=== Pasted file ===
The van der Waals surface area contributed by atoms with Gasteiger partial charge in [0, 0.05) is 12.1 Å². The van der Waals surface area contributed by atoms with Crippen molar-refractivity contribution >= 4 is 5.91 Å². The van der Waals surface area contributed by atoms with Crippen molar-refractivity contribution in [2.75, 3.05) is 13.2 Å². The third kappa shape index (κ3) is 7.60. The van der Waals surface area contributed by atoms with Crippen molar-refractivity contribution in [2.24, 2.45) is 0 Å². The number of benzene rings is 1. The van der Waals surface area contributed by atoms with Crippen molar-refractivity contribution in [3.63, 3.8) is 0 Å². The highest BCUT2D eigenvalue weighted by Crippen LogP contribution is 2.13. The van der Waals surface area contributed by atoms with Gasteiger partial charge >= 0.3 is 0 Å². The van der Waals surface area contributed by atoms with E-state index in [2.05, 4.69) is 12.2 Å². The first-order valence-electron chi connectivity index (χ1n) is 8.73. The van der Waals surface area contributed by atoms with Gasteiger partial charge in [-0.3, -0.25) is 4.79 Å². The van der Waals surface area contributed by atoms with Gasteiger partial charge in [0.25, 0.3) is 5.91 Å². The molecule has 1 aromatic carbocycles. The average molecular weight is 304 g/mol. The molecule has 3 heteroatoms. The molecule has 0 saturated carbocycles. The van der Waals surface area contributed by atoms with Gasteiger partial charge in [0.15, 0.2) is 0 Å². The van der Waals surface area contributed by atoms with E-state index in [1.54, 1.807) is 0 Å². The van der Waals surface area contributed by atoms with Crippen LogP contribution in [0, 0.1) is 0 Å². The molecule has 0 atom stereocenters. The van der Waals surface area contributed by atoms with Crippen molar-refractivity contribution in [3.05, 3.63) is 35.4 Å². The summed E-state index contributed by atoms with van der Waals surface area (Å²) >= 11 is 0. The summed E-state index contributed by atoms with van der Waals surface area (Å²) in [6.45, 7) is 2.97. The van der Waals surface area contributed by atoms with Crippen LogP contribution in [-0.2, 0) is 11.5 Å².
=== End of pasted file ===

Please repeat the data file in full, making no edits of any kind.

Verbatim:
The van der Waals surface area contributed by atoms with Gasteiger partial charge in [0, 0.05) is 12.1 Å². The van der Waals surface area contributed by atoms with Crippen molar-refractivity contribution >= 4 is 5.91 Å². The van der Waals surface area contributed by atoms with Crippen molar-refractivity contribution in [2.75, 3.05) is 13.2 Å². The third kappa shape index (κ3) is 7.60. The van der Waals surface area contributed by atoms with Crippen molar-refractivity contribution in [2.24, 2.45) is 0 Å². The number of benzene rings is 1. The van der Waals surface area contributed by atoms with Crippen molar-refractivity contribution in [3.63, 3.8) is 0 Å². The highest BCUT2D eigenvalue weighted by Crippen LogP contribution is 2.13. The van der Waals surface area contributed by atoms with Gasteiger partial charge >= 0.3 is 0 Å². The van der Waals surface area contributed by atoms with E-state index in [2.05, 4.69) is 12.2 Å². The first-order valence-electron chi connectivity index (χ1n) is 8.73. The van der Waals surface area contributed by atoms with Gasteiger partial charge in [-0.3, -0.25) is 4.79 Å². The van der Waals surface area contributed by atoms with Gasteiger partial charge in [0.25, 0.3) is 5.91 Å². The molecule has 1 aromatic carbocycles. The average molecular weight is 304 g/mol. The molecule has 3 heteroatoms. The molecule has 0 saturated carbocycles. The van der Waals surface area contributed by atoms with Gasteiger partial charge in [0.15, 0.2) is 0 Å². The van der Waals surface area contributed by atoms with E-state index in [1.54, 1.807) is 0 Å². The van der Waals surface area contributed by atoms with Crippen LogP contribution in [0, 0.1) is 0 Å². The molecule has 0 atom stereocenters. The van der Waals surface area contributed by atoms with Crippen molar-refractivity contribution in [3.05, 3.63) is 35.4 Å². The summed E-state index contributed by atoms with van der Waals surface area (Å²) >= 11 is 0. The summed E-state index contributed by atoms with van der Waals surface area (Å²) in [6.45, 7) is 2.97. The van der Waals surface area contributed by atoms with Crippen LogP contribution in [-0.2, 0) is 11.5 Å².